In Portfolioticker today
- Today at the stock market
- The portfolio today
- Energy: Oil and Gas Futures
- Apple Q3/2017 Earnings Report
- AU: Performance of Manufacturing Index. Jul 2017
- AU: Monetary Policy Decision (OCR)
- EU: GDP. Q2/2017 (Preliminary Flash Estimate)
- EU: Eurozone Manufacturing PMI. Jul 2017
- US: Personal Income and Outlays. Jun 2017
- US: Manufacturing ISM Report on Business. Jul 2017
- US: Manufacturing PMI. Jul 2017
- Global: JPMorgan Global Manufacturing PMI. Jul 2017
- Japan Update
- China Update
Today at the stock market
“The Dow Jones Industrial Average closed at a record and moved within reach of 22,000, while the S&P 500 Index retreated from a historic high. The Bloomberg dollar index (DXY) edged up after posting a 5th straight monthly loss in Jul 2017 as a reading on manufacturing last month fell short of expectations and data showed spending by U.S. consumers barely grew in Jun 2017. The yield on 10-year Treasury notes slipped to 2.25%. Crude fell back after topping $50/barrel.
As economic data largely supports the global growth story and company earnings in many cases beat estimates, investors will be forgiven for diving further into a bull market that’s propelled equity markets the world over to unprecedented levels. But with valuations well above average, monetary policy poised to turn hawkish and a U.S. administration mired in controversy there remains a degree of caution in markets.
Figures from gross domestic product and economic confidence to joblessness and manufacturing output signaled the euro-area economy was gaining steam, but it wasn’t enough to reverse a drop in the EUR and most benchmark government bonds rose.
Meanwhile, the Reserve Bank of Australia held the benchmark cash rate at 1.5% while warning that a rising AUD is expected to subdue inflation and weigh on the outlook for growth and employment. The AUD fluctuated, dipping below USD 0.80 and jumping as high as USD 0.8043.” Bloomberg
The Dow Jones Industrial Average closed on a record high of 21,963.92, up 0.33% on yesterday’s record of 21,891.12.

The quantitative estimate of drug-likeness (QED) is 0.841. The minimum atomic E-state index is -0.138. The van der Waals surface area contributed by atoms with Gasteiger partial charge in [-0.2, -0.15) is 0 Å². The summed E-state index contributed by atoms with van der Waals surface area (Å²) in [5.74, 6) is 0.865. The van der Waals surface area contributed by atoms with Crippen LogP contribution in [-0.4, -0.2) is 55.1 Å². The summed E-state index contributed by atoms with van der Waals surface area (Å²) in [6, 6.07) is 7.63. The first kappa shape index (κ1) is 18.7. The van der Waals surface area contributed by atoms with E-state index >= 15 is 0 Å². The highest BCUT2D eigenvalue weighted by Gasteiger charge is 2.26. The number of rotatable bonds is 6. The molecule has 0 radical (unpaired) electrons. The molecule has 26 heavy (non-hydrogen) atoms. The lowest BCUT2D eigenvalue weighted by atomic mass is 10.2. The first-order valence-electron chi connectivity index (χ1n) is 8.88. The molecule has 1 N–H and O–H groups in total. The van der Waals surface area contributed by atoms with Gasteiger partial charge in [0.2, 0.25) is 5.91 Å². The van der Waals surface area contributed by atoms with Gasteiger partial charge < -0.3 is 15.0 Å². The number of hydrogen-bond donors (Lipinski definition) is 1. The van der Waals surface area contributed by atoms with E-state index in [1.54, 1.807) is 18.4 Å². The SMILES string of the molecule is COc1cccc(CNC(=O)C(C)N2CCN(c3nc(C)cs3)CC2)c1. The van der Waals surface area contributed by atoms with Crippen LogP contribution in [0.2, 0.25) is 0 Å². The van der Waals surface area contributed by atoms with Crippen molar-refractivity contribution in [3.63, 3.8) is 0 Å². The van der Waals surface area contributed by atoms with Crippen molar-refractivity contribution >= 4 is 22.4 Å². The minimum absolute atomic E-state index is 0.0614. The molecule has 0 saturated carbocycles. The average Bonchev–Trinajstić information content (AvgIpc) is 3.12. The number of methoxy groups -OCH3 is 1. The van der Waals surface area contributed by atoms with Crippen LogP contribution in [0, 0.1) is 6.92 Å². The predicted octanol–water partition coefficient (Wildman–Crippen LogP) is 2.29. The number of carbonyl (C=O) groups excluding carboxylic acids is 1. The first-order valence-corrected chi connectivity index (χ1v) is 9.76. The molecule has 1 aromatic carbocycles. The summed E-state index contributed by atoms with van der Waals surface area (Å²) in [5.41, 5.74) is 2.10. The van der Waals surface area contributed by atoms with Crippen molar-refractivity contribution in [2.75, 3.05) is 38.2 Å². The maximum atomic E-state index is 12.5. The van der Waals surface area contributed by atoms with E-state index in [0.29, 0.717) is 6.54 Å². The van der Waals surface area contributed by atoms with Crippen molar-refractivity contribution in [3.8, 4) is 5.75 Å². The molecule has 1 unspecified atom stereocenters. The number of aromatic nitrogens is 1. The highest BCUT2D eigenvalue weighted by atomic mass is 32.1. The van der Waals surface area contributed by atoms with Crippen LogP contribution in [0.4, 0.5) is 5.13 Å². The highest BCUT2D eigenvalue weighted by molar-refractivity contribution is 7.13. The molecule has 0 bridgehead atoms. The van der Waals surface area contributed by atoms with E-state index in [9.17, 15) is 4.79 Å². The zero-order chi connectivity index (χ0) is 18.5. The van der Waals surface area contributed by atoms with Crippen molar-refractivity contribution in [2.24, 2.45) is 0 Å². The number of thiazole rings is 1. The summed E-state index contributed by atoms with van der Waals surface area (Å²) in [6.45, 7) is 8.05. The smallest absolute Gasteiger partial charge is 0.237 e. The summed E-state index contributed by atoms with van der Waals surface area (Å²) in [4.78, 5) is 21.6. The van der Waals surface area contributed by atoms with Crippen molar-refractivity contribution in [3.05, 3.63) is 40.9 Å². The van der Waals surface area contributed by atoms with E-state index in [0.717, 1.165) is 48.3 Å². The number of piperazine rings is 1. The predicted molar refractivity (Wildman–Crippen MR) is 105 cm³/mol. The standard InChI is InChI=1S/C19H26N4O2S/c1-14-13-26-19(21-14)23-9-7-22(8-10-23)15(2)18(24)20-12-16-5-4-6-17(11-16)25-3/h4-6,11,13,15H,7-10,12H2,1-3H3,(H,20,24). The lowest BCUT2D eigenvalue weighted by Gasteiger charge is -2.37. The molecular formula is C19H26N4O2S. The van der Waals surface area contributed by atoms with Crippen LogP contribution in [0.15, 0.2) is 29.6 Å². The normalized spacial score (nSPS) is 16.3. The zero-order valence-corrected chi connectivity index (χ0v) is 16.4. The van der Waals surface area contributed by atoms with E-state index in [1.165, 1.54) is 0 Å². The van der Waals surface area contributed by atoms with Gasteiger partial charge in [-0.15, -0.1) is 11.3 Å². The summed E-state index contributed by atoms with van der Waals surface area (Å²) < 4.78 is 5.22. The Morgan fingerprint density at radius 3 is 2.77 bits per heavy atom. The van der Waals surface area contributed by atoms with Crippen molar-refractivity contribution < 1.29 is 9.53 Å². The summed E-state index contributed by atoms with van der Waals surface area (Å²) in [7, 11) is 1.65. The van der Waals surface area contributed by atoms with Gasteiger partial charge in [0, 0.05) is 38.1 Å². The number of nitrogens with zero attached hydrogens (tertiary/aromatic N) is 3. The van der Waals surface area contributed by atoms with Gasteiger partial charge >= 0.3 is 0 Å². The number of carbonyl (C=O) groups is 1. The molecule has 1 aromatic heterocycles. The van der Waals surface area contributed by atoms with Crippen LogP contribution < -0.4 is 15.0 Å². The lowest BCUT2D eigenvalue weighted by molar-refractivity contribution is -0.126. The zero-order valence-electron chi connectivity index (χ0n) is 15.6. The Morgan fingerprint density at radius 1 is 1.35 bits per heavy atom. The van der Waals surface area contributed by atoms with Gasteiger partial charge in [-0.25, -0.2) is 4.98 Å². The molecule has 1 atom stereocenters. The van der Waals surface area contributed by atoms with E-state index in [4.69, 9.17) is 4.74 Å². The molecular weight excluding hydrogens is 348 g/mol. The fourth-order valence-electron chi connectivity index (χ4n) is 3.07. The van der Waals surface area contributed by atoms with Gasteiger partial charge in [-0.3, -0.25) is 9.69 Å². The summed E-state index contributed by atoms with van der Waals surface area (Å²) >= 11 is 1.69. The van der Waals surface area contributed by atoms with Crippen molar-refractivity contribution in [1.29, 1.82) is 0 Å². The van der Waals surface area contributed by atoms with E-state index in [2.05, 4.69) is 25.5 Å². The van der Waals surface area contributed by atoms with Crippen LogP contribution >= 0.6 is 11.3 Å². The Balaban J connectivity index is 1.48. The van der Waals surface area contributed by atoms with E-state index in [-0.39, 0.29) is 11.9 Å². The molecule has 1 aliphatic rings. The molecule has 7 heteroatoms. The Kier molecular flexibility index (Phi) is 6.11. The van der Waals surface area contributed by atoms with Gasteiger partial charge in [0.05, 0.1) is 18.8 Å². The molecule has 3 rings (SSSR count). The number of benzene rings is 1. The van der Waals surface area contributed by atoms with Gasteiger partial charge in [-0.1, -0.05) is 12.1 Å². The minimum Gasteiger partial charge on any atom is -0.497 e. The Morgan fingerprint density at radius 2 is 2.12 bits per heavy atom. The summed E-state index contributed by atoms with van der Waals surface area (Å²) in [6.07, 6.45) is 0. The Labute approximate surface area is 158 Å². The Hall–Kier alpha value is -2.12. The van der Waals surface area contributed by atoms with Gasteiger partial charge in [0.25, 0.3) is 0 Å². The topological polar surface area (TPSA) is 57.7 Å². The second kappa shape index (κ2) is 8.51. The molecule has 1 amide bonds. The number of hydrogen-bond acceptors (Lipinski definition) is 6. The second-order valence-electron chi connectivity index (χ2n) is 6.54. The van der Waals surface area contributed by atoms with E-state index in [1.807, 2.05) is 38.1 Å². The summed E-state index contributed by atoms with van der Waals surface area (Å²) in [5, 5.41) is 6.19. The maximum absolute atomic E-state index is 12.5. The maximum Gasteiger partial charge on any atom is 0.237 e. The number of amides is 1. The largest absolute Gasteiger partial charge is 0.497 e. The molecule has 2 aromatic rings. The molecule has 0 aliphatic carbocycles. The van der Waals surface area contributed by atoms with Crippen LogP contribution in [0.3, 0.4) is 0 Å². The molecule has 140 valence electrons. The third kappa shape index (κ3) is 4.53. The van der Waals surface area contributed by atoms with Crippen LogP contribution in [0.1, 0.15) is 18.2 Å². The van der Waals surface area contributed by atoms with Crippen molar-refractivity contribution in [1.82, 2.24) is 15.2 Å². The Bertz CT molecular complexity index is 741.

|Index||Ticker||Today||Change||31 Dec 16||YTD|
|S&P 500||SPX (INX)||2,476.35||+0.24%||2,238.83||+10.60%|
The portfolio today
^ USD and AUD denominated indices over the past 52 weeks Chart: Bunting
|Index||Currency||Today||Change||31 Dec 16||YTD|
Portfolio stock prices
Visa closed on a record high of $100.87, up 2 cents on its 26 Jul 2017 record of $100.85.
|Stock||Ticker||Today||Change||31 Dec 16||YTD|
^ Bloomberg Dollar Spot Index (DXY) movements today (mouseover for 12 month view) Chart: Bloomberg
“The Bloomberg Dollar Spot Index (DXY) rose 0.2%.
The EUR fell 0.3% to USD 1.1802.
Britain’s GBP fell 0.1% to USD 1.3203.” Bloomberg
^ AUD movements against the USD today (mouseover for 12 month view) Chart: xe.com
Oil and Gas Futures
Prices are as at 15:48 ET
- NYMEX West Texas Intermediate (WTI): $49.21/barrel -1.91% Chart
- ICE (London) Brent North Sea Crude: $51.82/barrel -1.71% Chart
- NYMEX Natural gas futures: $2.82/MMBTU +1.00% Chart
Apple Q3/2017 Earnings Report
“Apple today announced financial results for its fiscal 2017 third quarter ended July 1, 2017. The Company posted quarterly revenue of $45.4 billion and quarterly earnings per diluted share of $1.67. These results compare to revenue of $42.4 billion and earnings per diluted share of $1.42 in the year-ago quarter. International sales accounted for 61 percent of the quarter’s revenue.
“With revenue up 7 percent year-over-year, we’re happy to report our third consecutive quarter of accelerating growth and an all-time quarterly record for Services revenue,” said Tim Cook, Apple’s CEO. “We hosted an incredibly successful Worldwide Developers Conference in June, and we’re very excited about the advances in iOS, macOS, watchOS and tvOS coming this fall.”
“We reported unit and revenue growth in all our product categories in the June quarter, driving 17 percent growth in earnings per share,” said Luca Maestri, Apple’s CFO. “We also returned $11.7 billion to investors during the quarter, bringing cumulative capital returns under our program to almost $223 billion.”